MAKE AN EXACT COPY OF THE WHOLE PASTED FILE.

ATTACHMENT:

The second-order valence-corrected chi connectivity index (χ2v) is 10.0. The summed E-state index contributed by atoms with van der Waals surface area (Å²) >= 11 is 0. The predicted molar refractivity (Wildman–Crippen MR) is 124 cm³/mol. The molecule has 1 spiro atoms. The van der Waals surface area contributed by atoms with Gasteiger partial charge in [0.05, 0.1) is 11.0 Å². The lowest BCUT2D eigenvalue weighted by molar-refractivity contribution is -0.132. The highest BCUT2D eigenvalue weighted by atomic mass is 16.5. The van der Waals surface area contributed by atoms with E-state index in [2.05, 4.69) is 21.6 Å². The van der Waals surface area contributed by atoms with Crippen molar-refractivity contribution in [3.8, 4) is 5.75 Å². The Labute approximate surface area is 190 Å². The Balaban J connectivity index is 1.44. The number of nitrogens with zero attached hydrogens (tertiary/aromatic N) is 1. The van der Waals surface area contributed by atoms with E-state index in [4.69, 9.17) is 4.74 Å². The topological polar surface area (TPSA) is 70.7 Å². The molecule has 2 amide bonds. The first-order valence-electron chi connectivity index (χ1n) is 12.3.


The second-order valence-corrected chi connectivity index (χ2v) is 10.0. The summed E-state index contributed by atoms with van der Waals surface area (Å²) >= 11 is 0. The predicted molar refractivity (Wildman–Crippen MR) is 124 cm³/mol. The molecule has 1 spiro atoms. The van der Waals surface area contributed by atoms with Gasteiger partial charge in [0.05, 0.1) is 11.0 Å². The lowest BCUT2D eigenvalue weighted by molar-refractivity contribution is -0.132. The highest BCUT2D eigenvalue weighted by atomic mass is 16.5. The van der Waals surface area contributed by atoms with E-state index in [2.05, 4.69) is 21.6 Å². The van der Waals surface area contributed by atoms with Crippen molar-refractivity contribution in [3.8, 4) is 5.75 Å². The Labute approximate surface area is 190 Å². The Balaban J connectivity index is 1.44. The number of nitrogens with zero attached hydrogens (tertiary/aromatic N) is 1. The van der Waals surface area contributed by atoms with E-state index in [4.69, 9.17) is 4.74 Å². The topological polar surface area (TPSA) is 70.7 Å². The molecule has 2 amide bonds. The first-order valence-electron chi connectivity index (χ1n) is 12.3.